Worried that your baby might drink from a bottle for the rest of their lives? Let’s put your mind at ease straight away:
Have you ever seen a middle-aged businessman walking around sipping a latte from a bottle? Or how about a teen Instagram influencer sucking from a plastic nipple mid-selfie?
No. So eventually we all learn to drink beverages from normal cups. In saying that, the longer your child drinks from a bottle, the trickier it may be to pry it from their tiny, surprisingly strong grasp.
Let’s look at when and how to put an end to those bottle feedings.
Why do babies need to stop using bottles?
Just like boobs, bottles can be a source of comfort for babies. The sucking action is relaxing, and can sometimes put them off to sleep. (However, it’s not a great idea to put a baby to bed with a bottle. More on that below.)
While there are no hard and fast rules about bottle weaning, it’s good to know the risks associated with bottles for older babies and toddlers.
Too much liquid from a bottle, at the expense of solid foods, can be harmful to toddler feeding. For example, too much cow’s milk can fill their tummy up and lead to picky eating at mealtimes.
There could also be a link between prolonged bottle feeding and childhood obesity. One study found that prolonged bottle use (being fed primarily with bottles or being put to bed with a bottle) increased the risk of obesity by 33%.
As with any attachment item (including that stuffed teddy you’ve never washed), the longer you put off starting to wean your baby from a bottle, the harder it may be to transition them to using a cup instead. That’s why it’s good to introduce your little one to drinking from a cup earlier rather than later.
When to start sippy cup training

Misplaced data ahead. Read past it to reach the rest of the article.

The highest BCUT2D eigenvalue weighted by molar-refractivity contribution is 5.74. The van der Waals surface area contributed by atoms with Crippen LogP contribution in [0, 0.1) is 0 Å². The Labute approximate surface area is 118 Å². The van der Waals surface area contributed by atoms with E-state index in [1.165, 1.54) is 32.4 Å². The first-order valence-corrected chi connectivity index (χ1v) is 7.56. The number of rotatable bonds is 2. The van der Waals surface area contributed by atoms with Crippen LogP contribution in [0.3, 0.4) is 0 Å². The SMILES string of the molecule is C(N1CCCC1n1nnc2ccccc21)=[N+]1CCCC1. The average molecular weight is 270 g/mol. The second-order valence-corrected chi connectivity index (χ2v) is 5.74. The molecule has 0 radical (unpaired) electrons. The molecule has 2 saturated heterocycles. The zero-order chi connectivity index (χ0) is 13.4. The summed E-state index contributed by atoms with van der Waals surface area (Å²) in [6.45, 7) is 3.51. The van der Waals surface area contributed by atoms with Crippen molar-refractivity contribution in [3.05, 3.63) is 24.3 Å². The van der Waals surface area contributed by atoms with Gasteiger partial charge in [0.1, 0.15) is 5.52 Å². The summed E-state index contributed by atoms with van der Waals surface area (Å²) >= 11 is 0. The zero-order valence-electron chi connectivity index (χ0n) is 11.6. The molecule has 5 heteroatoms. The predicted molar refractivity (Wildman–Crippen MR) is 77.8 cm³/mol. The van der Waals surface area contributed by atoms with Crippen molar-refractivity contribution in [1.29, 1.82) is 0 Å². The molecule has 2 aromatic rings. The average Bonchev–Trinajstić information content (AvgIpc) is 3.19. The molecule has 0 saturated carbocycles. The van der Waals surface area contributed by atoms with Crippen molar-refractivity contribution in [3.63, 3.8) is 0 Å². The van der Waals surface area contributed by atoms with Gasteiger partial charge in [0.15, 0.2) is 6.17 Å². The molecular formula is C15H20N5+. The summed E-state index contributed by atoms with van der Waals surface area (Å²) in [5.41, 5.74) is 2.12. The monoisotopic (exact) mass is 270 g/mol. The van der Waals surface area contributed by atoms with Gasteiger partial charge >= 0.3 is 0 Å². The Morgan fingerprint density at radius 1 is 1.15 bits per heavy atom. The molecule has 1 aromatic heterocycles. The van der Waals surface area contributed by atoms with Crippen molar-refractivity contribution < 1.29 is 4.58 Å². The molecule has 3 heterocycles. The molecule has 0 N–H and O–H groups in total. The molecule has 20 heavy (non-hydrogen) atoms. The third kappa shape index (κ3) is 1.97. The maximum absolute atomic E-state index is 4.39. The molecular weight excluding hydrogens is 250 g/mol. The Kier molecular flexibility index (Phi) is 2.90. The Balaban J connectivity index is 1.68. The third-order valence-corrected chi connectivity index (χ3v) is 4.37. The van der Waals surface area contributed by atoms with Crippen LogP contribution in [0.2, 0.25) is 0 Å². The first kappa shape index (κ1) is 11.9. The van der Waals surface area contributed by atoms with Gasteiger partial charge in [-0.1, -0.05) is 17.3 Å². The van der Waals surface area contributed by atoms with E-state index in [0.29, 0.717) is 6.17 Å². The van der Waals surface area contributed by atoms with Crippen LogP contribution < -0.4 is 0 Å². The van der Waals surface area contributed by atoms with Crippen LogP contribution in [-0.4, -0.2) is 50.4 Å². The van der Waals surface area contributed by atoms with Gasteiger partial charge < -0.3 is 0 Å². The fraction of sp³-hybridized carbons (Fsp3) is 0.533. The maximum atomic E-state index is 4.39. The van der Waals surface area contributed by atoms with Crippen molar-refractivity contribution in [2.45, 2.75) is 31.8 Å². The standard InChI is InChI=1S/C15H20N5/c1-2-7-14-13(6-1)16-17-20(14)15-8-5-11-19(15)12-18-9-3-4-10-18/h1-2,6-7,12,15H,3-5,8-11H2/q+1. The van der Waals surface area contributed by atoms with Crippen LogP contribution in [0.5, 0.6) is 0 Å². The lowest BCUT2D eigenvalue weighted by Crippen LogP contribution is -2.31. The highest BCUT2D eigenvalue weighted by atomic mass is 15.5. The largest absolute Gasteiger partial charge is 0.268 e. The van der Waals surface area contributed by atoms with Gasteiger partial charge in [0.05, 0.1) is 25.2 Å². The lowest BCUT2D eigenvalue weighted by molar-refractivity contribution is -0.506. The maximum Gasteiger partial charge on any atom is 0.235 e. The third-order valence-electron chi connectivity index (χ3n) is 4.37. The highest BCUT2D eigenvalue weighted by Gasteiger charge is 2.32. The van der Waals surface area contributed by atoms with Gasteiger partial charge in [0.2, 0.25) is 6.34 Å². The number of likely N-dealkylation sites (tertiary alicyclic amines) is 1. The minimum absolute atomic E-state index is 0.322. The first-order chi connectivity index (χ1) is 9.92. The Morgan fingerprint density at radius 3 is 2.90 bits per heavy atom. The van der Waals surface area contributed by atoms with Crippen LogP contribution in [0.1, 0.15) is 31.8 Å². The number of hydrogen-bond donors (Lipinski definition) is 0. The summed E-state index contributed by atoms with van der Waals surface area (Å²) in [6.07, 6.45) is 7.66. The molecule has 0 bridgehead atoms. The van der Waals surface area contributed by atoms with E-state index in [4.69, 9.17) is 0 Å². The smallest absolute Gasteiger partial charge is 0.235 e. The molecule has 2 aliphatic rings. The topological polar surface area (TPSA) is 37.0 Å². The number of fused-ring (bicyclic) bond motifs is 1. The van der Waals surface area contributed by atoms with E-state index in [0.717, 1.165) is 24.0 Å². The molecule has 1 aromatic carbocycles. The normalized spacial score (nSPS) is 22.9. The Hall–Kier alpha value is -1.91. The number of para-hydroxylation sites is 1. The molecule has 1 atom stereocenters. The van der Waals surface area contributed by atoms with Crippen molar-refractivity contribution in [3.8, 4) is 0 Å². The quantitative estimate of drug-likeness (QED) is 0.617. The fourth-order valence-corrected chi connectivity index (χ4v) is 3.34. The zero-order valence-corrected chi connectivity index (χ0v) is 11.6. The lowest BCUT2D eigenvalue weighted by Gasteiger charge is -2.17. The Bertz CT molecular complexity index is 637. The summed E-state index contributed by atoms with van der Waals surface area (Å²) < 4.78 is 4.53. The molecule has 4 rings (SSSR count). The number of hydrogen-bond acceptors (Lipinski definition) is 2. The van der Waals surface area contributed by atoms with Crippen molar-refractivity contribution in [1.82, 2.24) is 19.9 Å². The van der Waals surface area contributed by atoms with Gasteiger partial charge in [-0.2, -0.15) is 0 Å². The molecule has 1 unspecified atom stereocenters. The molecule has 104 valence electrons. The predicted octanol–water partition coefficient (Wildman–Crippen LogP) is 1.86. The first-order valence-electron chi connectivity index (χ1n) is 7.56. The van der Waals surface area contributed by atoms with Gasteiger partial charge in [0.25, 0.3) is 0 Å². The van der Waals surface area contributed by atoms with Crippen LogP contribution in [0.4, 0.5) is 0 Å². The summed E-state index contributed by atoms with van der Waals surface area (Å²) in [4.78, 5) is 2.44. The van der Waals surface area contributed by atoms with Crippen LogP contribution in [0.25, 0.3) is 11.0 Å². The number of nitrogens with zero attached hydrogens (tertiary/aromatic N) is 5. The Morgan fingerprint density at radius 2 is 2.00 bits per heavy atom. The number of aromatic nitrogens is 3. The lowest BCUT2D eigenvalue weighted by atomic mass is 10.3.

Experts recommend introducing a sippy cup at around six months of age, the same sort of time your baby starts learning to eat solids. This is also typically the age when babies can hold their own bottle, meaning they’ll be able to start learning to hold a cup on their own.
It does not, however, mean that your six-month-old won’t douse themselves in liquid when handling a cup. (Has anyone else learned that the hard way?)
You can offer cool, boiled water from six months, and you can also offer breastmilk or formula from a cup to get your baby used to it. Once they’re 12 months old you can offer cow’s milk from the cup too.
When to stop bottles
Ideally, the bottle weaning process would be completed before your baby’s first birthday. The American Academy of Pediatrics says this:
“At around 8 to 12 months, your baby will begin learning how to feed him or herself. This is a natural time to begin transitioning from a bottle to a cup.”
But if your toddler is still very much pro-bottle, don’t stress yourself out. It’s never too late to start weaning your baby or toddler off bottle feeds – just start when YOU feel ready.
How to wean baby off the bottle
When it comes to starting the transition from bottle to cup, there are two methods you can try: